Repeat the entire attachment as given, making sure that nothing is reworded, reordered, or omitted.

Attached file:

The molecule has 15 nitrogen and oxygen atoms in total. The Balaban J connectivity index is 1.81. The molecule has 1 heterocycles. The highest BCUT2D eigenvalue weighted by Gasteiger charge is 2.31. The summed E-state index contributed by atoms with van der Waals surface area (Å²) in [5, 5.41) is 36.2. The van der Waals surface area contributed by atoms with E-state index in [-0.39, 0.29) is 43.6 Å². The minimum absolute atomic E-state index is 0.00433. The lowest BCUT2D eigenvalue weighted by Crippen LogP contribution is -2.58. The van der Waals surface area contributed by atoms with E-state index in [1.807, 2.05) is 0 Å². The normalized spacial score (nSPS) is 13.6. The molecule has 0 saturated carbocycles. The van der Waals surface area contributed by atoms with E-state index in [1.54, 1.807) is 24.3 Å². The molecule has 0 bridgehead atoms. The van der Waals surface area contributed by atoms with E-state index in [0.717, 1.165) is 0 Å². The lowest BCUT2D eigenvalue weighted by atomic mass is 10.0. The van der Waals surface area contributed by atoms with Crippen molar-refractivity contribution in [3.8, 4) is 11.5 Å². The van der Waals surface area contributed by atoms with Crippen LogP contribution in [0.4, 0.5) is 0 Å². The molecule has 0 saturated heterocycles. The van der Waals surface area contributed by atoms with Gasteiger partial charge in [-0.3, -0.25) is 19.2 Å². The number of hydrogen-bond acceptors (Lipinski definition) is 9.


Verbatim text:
The molecule has 15 nitrogen and oxygen atoms in total. The Balaban J connectivity index is 1.81. The molecule has 1 heterocycles. The highest BCUT2D eigenvalue weighted by Gasteiger charge is 2.31. The summed E-state index contributed by atoms with van der Waals surface area (Å²) in [5, 5.41) is 36.2. The van der Waals surface area contributed by atoms with E-state index in [-0.39, 0.29) is 43.6 Å². The minimum absolute atomic E-state index is 0.00433. The lowest BCUT2D eigenvalue weighted by Crippen LogP contribution is -2.58. The van der Waals surface area contributed by atoms with E-state index in [1.807, 2.05) is 0 Å². The normalized spacial score (nSPS) is 13.6. The molecule has 0 saturated carbocycles. The van der Waals surface area contributed by atoms with E-state index in [1.54, 1.807) is 24.3 Å². The molecule has 0 bridgehead atoms. The van der Waals surface area contributed by atoms with E-state index in [0.717, 1.165) is 0 Å². The lowest BCUT2D eigenvalue weighted by atomic mass is 10.0. The van der Waals surface area contributed by atoms with Crippen molar-refractivity contribution in [3.8, 4) is 11.5 Å². The van der Waals surface area contributed by atoms with Crippen LogP contribution in [0.4, 0.5) is 0 Å². The molecule has 0 saturated heterocycles. The van der Waals surface area contributed by atoms with Gasteiger partial charge in [-0.3, -0.25) is 19.2 Å². The number of hydrogen-bond acceptors (Lipinski definition) is 9.